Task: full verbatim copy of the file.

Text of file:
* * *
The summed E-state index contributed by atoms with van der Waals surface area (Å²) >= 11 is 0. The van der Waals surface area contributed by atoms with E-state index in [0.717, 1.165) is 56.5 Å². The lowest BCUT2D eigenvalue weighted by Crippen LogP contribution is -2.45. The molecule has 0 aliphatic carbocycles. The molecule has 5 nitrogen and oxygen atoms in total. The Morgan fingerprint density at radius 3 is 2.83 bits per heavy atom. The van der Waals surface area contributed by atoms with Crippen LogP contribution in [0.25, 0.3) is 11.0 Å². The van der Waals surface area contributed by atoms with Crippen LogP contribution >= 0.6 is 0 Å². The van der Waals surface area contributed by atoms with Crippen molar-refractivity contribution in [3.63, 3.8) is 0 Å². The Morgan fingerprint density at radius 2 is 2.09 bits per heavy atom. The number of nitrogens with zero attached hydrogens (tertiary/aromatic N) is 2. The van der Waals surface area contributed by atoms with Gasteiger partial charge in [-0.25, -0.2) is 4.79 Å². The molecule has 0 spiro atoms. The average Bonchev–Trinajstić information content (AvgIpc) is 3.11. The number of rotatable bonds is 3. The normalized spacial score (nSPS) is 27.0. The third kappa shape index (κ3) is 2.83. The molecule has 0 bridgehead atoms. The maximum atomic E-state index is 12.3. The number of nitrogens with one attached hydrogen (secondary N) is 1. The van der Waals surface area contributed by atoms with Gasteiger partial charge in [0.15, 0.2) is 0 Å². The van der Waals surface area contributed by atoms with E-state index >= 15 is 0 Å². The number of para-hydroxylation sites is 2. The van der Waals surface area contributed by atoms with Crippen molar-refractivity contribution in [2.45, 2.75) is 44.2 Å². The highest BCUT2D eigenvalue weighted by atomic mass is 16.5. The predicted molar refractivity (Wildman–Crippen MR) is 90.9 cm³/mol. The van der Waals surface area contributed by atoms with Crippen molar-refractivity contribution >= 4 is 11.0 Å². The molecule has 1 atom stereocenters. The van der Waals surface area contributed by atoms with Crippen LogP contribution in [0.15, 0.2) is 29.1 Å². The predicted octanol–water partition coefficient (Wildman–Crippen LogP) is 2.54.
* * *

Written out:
The summed E-state index contributed by atoms with van der Waals surface area (Å²) >= 11 is 0. The van der Waals surface area contributed by atoms with E-state index in [0.717, 1.165) is 56.5 Å². The lowest BCUT2D eigenvalue weighted by Crippen LogP contribution is -2.45. The molecule has 0 aliphatic carbocycles. The molecule has 5 nitrogen and oxygen atoms in total. The Morgan fingerprint density at radius 3 is 2.83 bits per heavy atom. The van der Waals surface area contributed by atoms with Crippen LogP contribution in [0.25, 0.3) is 11.0 Å². The van der Waals surface area contributed by atoms with Crippen LogP contribution >= 0.6 is 0 Å². The van der Waals surface area contributed by atoms with Crippen molar-refractivity contribution in [3.63, 3.8) is 0 Å². The Morgan fingerprint density at radius 2 is 2.09 bits per heavy atom. The number of nitrogens with zero attached hydrogens (tertiary/aromatic N) is 2. The van der Waals surface area contributed by atoms with Gasteiger partial charge in [-0.25, -0.2) is 4.79 Å². The molecule has 0 spiro atoms. The average Bonchev–Trinajstić information content (AvgIpc) is 3.11. The number of rotatable bonds is 3. The normalized spacial score (nSPS) is 27.0. The third kappa shape index (κ3) is 2.83. The molecule has 0 bridgehead atoms. The maximum atomic E-state index is 12.3. The number of nitrogens with one attached hydrogen (secondary N) is 1. The van der Waals surface area contributed by atoms with Gasteiger partial charge in [0.15, 0.2) is 0 Å². The van der Waals surface area contributed by atoms with E-state index >= 15 is 0 Å². The number of para-hydroxylation sites is 2. The van der Waals surface area contributed by atoms with Crippen molar-refractivity contribution in [2.45, 2.75) is 44.2 Å². The highest BCUT2D eigenvalue weighted by atomic mass is 16.5. The predicted molar refractivity (Wildman–Crippen MR) is 90.9 cm³/mol. The van der Waals surface area contributed by atoms with Crippen molar-refractivity contribution >= 4 is 11.0 Å². The molecule has 1 atom stereocenters. The van der Waals surface area contributed by atoms with Crippen LogP contribution in [0.15, 0.2) is 29.1 Å². The predicted octanol–water partition coefficient (Wildman–Crippen LogP) is 2.54.